Volcano Art Center, Niʻaulani Campus in Volcano Village, open Monday through Friday, 10 a.m. to 4 p.m. Gallery in Hawaiʻi Volcanoes National Park, open Wednesday through Sunday, 9 a.m. to 4 p.m. Virtual Shopping Appointments offered via Skype or FaceTime. Book at volcanoartcenter.org/shop for $5. Shop online gallery 24/7. Orders shipped or free local pickup available. See the VAC Virtual Classroom, which features over 90 videos. volcanoartcenter.org/events, 967-8222

Resources for LGBTQ+, Loved Ones, and Allies at Sexual and Gender Minority online resource hub, Hawaiʻi Department of Health's first website dedicated to LGBTQ+ resources. For more information on joining the SGM Workgroup, email Thaddeus Pham at thaddeus.pham@doh.hawaii.gov. See health.hawaii.gov.


Read Report on Public Input about Disaster Recovery from damage during the 2018 Kīlauea eruption. View the Civic Engagement and Comment Analysis Report here

Watch Hawaiʻi's 28th Annual Filipino Fiesta and 8th Flores de Mayo virtual celebration here, hosted by the Filipino Community Center, at filcom.org/center/hawaiis-annual-filipino-fiesta.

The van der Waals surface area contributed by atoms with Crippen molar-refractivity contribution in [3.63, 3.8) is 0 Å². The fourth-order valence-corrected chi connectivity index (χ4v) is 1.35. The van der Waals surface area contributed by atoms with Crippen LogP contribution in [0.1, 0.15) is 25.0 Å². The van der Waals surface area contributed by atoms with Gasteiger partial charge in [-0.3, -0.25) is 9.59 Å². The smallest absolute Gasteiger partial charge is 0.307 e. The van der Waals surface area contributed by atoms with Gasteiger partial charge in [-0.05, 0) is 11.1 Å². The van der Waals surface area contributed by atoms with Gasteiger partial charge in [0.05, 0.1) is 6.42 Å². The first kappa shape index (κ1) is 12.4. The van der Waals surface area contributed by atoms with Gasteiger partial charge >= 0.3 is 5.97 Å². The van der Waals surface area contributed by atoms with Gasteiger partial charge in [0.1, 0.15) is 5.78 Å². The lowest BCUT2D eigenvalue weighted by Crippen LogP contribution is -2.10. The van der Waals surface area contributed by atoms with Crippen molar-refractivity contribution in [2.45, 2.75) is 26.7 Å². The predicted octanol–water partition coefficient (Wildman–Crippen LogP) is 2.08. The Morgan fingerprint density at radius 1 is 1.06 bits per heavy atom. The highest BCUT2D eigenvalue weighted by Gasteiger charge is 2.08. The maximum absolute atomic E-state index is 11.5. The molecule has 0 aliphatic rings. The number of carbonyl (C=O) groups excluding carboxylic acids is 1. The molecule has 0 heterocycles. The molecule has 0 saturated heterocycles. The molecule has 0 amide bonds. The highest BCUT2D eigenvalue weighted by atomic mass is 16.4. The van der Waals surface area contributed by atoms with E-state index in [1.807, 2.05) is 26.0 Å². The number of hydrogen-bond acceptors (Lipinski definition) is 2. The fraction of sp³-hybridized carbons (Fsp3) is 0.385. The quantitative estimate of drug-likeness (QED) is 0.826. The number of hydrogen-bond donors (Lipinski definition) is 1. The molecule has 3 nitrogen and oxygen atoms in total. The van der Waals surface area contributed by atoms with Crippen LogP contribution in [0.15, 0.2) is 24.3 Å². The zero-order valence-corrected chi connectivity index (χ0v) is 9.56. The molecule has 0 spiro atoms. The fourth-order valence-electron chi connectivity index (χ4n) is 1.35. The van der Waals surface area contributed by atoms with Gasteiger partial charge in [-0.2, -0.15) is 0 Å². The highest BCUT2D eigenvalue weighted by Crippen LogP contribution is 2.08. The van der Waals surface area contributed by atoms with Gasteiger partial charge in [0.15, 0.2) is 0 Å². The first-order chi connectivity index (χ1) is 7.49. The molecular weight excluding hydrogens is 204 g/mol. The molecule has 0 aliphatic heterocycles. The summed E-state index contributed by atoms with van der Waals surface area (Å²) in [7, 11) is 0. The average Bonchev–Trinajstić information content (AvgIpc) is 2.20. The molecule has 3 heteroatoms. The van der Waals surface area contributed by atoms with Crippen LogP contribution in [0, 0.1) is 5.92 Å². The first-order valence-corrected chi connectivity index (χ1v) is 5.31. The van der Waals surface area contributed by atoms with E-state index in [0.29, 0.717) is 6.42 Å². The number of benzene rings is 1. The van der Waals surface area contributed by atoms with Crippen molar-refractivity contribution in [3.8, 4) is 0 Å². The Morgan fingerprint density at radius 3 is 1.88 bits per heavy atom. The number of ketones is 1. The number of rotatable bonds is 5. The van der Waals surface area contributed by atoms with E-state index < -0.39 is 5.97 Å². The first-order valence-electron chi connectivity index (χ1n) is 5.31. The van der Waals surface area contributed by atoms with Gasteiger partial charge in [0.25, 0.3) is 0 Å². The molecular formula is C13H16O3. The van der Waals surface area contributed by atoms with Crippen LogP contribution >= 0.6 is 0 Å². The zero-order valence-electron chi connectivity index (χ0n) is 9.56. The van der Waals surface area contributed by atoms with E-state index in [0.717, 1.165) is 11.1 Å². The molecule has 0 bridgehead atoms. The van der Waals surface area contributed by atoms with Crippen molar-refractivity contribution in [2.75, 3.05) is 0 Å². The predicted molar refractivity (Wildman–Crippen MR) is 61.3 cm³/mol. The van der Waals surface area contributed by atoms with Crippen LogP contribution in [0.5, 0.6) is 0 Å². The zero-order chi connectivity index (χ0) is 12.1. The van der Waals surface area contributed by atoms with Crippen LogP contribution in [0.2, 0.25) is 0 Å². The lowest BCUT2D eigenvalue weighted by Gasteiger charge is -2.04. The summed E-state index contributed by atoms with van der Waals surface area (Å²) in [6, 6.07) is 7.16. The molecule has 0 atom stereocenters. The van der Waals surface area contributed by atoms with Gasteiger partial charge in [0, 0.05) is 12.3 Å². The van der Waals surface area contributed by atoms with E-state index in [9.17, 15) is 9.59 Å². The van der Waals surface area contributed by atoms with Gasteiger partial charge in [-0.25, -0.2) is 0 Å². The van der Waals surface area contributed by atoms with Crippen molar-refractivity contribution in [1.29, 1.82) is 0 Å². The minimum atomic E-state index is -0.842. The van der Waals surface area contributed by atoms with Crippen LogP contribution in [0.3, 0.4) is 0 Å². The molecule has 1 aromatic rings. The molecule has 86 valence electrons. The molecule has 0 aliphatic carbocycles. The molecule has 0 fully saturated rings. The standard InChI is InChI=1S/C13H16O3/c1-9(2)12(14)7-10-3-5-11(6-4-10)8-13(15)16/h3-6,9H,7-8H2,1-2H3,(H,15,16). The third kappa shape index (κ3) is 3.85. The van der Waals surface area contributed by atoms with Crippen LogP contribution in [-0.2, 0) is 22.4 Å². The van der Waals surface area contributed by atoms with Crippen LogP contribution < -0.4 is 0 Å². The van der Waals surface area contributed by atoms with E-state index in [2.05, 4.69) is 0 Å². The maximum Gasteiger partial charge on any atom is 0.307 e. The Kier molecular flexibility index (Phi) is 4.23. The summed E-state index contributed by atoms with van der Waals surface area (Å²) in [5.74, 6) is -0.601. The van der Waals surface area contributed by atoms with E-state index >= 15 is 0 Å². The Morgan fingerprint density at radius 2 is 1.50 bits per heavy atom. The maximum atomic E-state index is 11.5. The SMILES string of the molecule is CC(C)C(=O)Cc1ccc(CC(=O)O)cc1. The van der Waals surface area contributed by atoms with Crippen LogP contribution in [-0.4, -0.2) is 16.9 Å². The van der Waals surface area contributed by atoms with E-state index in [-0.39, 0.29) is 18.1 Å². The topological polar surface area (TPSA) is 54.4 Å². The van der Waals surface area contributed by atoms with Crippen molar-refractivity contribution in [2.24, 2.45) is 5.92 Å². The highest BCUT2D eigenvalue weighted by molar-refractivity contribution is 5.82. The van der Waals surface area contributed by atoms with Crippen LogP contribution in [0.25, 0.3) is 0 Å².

FREE FOOD
Apply for The Volcano School of Arts & Sciences COVID-19 Family Relief Funds. Funded by Volcano Community Association, and members of the VSAS Friends and Governing Boards, who have donated, the fund supplies KTA or Dimple Cheek Gift Cards, or gift cards to other locally-owned business, to VSAS families in need. Contact Kim Miller at 985-8537, kmiller@volcanoschool.net to apply. Contributions to the fund can be sent in by check to: VSAS, PO Box 845, Volcano, HI 96785 – write Relief Fund in the memo. See volcanoschool.net.

Bulk School Meal Service for those 18 and under will be held at Volcano and Pāhala on alternating weeks. Friday, Dec. 4, 10 a.m. to 1 p.m., pick up food at Kaʻū District Gym. Friday, Dec. 11, pick up food at The Volcano School of Arts & Sciences Keakealani Campus located at 19-4024 Haunani Road in Volcano. No service on Friday, Nov. 27. The program runs through June 30, 2021. Pick up food items such as eggs, cereal, dry pasta, rice, beans, tortillas, milk, and canned vegetables and fruit. As the program grows, a variety of fresh products like meats, fruits and vegetables may be on offer. Each distribution will provide enough food for every person 18 years and under to eat breakfast and lunch. No income requirements to participate. Youth do not need to be present to receive bags but be prepared to give their names and birthdates. See https://www.volcanoschool.net/ or call 808-985-9901.